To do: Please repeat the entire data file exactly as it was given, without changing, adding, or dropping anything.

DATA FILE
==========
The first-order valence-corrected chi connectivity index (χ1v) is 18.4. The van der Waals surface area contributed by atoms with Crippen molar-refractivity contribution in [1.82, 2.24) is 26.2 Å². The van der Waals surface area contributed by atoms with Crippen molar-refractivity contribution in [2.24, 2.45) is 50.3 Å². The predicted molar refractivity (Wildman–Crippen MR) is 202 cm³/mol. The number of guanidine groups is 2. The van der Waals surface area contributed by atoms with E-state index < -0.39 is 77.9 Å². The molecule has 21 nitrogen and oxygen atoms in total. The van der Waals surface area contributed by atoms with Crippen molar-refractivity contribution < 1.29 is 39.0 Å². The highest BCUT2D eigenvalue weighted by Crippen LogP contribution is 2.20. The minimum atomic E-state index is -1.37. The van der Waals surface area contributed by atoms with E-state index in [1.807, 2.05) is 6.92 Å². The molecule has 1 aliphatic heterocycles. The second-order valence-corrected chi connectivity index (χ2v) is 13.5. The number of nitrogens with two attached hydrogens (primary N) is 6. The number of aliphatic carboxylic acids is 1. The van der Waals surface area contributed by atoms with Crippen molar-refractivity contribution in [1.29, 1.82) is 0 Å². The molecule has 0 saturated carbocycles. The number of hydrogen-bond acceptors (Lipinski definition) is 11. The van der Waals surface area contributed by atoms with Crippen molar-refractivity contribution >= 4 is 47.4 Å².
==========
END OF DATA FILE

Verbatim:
The first-order valence-corrected chi connectivity index (χ1v) is 18.4. The van der Waals surface area contributed by atoms with Crippen molar-refractivity contribution in [1.82, 2.24) is 26.2 Å². The van der Waals surface area contributed by atoms with Crippen molar-refractivity contribution in [2.24, 2.45) is 50.3 Å². The predicted molar refractivity (Wildman–Crippen MR) is 202 cm³/mol. The number of guanidine groups is 2. The van der Waals surface area contributed by atoms with E-state index < -0.39 is 77.9 Å². The molecule has 21 nitrogen and oxygen atoms in total. The van der Waals surface area contributed by atoms with Crippen molar-refractivity contribution < 1.29 is 39.0 Å². The highest BCUT2D eigenvalue weighted by Crippen LogP contribution is 2.20. The minimum atomic E-state index is -1.37. The van der Waals surface area contributed by atoms with E-state index in [1.807, 2.05) is 6.92 Å². The molecule has 1 aliphatic heterocycles. The second-order valence-corrected chi connectivity index (χ2v) is 13.5. The number of nitrogens with two attached hydrogens (primary N) is 6. The number of aliphatic carboxylic acids is 1. The van der Waals surface area contributed by atoms with Crippen molar-refractivity contribution in [1.29, 1.82) is 0 Å². The molecule has 0 saturated carbocycles. The number of hydrogen-bond acceptors (Lipinski definition) is 11. The van der Waals surface area contributed by atoms with Crippen molar-refractivity contribution >= 4 is 47.4 Å².